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Executive Summary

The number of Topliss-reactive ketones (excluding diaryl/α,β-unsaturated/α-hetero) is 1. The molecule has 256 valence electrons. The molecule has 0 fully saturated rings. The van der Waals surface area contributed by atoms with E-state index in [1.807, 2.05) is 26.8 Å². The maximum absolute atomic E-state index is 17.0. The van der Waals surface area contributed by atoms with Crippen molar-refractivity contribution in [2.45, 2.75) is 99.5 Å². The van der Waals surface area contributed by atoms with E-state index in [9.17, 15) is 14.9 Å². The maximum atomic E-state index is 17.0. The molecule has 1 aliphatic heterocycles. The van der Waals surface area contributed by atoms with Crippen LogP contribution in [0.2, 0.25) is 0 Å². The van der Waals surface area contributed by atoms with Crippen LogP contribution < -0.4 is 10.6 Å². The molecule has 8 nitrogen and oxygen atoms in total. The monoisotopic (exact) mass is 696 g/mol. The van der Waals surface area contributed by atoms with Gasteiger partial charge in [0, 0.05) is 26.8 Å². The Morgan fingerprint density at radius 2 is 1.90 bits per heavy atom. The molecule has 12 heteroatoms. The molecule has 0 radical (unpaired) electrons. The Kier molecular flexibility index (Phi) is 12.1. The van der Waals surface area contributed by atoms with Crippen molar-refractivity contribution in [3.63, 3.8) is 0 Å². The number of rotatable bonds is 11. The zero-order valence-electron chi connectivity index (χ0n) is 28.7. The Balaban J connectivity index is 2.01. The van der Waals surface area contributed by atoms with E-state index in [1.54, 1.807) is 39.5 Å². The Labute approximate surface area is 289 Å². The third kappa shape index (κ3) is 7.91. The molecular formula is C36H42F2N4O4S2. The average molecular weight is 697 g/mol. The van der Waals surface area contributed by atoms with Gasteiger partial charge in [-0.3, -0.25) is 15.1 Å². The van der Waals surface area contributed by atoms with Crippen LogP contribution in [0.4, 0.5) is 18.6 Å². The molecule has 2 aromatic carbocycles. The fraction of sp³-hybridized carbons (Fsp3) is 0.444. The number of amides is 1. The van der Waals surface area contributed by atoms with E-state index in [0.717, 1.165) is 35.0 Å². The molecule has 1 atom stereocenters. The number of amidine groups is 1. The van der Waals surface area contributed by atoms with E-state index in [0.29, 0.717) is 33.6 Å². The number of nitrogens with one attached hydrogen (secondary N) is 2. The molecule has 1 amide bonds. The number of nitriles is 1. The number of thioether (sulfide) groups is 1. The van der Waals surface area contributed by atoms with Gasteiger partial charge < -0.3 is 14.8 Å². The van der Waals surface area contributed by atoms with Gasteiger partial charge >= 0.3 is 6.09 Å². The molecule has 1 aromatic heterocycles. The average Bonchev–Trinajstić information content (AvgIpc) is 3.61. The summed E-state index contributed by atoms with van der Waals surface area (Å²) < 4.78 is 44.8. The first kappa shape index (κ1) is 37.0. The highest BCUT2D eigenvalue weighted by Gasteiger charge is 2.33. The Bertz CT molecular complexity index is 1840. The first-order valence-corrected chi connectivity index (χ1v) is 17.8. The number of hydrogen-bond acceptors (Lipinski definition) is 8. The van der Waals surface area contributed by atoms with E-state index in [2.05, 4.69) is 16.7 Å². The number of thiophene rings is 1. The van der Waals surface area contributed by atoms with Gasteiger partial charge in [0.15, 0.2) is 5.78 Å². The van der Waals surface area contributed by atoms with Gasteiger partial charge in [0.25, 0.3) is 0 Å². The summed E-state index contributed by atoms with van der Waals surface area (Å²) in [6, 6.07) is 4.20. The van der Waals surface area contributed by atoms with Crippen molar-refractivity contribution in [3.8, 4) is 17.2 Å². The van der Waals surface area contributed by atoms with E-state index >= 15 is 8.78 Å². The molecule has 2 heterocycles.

Medicare expenditures for EPO (erythropoietin) are on the agenda for a hearing that House Ways and Means Health Subcommittee Chairman Stark (D-Calif.) plans to convene June 14 to discuss "waste and abuse" issues. Representatives from the HHS Office of the Inspector General (IG) and the congressional Office of Technology Assessment will testify. Epogen maker Amgen also has been invited. A draft IG report endorses a proposal Stark made last year to force Amgen to open its books to HHS for consideration in setting Medicare payment levels. HHS should develop a legislative proposal to obtain "discrete authority to access the books and records of Amgen for setting a reasonable payment level," the IG is recommending. The Epogen experience is atypical of most drug coverage both because of the initial generosity of the government reimbursement program and the subsequent threat of close price scrutiny. However, as a precedent for the government's reaction to drug pricing, the Epogen experience is potentially important. When Medicare approved coverage for erythropoietin last June for kidney dialysis-related anemia, payment was set at a flat rate of $40 per treatment. That price was equal to Amgen's target for EPO reimbursement. Another $30 is provided for patients requiring more than 10,000 units per dose. When the "interim rate" was developed, the IG says, "cost estimates were used because the availability of historical costs, cost allocations and sales were limited or did not exist. Now that the product has been on the market and in production, historical cost information should be available and made accessible..." Contending that biotech companies are not required to meet "uniform accounting and product cost allocation guidelines," the IG report asserts: "We believe the payment methodology should require, at least in instances where the government is primary payer, that Amgen's books and records be open for audit to the [HHS] secretary." Stark had floated a cost disclosure proposal during last year's debate on Medicare's budget; he withdrew that proposal after subcommittee members, including ranking Republican Gradison (Ohio), objected that it is inappropriate to require a company to reveal such information ("The Pink Sheet" June 19, T&G-1). Meanwhile, the IG is recommending that Medicare reimburse EPO by the number of units actually used, rather than a flat rate, up to a specified maximum. According to a memo to Health Care Financing Administration chief Wilensky summarizing the draft IG report, "the average dose of EPO dispensed is approximately 2,700 units as opposed to the 5,000 estimated...In addition, we noted that multiple withdrawls of EPO are being dispensed from single-use vials which enhances facility profits but is contrary to labeling instructions." The combination of these factors has led to an estimated average gross profit margin of 40% for dialysis facilities. The IG also points out that EPO market penetration has reached 50% in one year, outstripping the 20-25% anticipated. The Office of Technology Assessment (OTA) similarly found that dialysis facilities are using about $28 worth of Epogen per treatment, versus the $40 payment, based on claims processed up through February 1990 ("The Pink Sheet" May 28, T&G-2). Assuming that the dosage levels now being used are medically appropriate, basing payment on units administered would save Medicare about$80 mil. annually, the IG estimated. The IG also urges that HCFA work with FDA on legislation "to eliminate under the Orphan Drug Act the double benefit of tax credits and seven-year marketing exclusivity when the federal government is the primary payer and its payments are significant." The IG's office supports "the tax credits but recommend[s] the seven-year marketing provision be revoked. This should eliminate the barrier to competition and result in competitive pricing for EPO."

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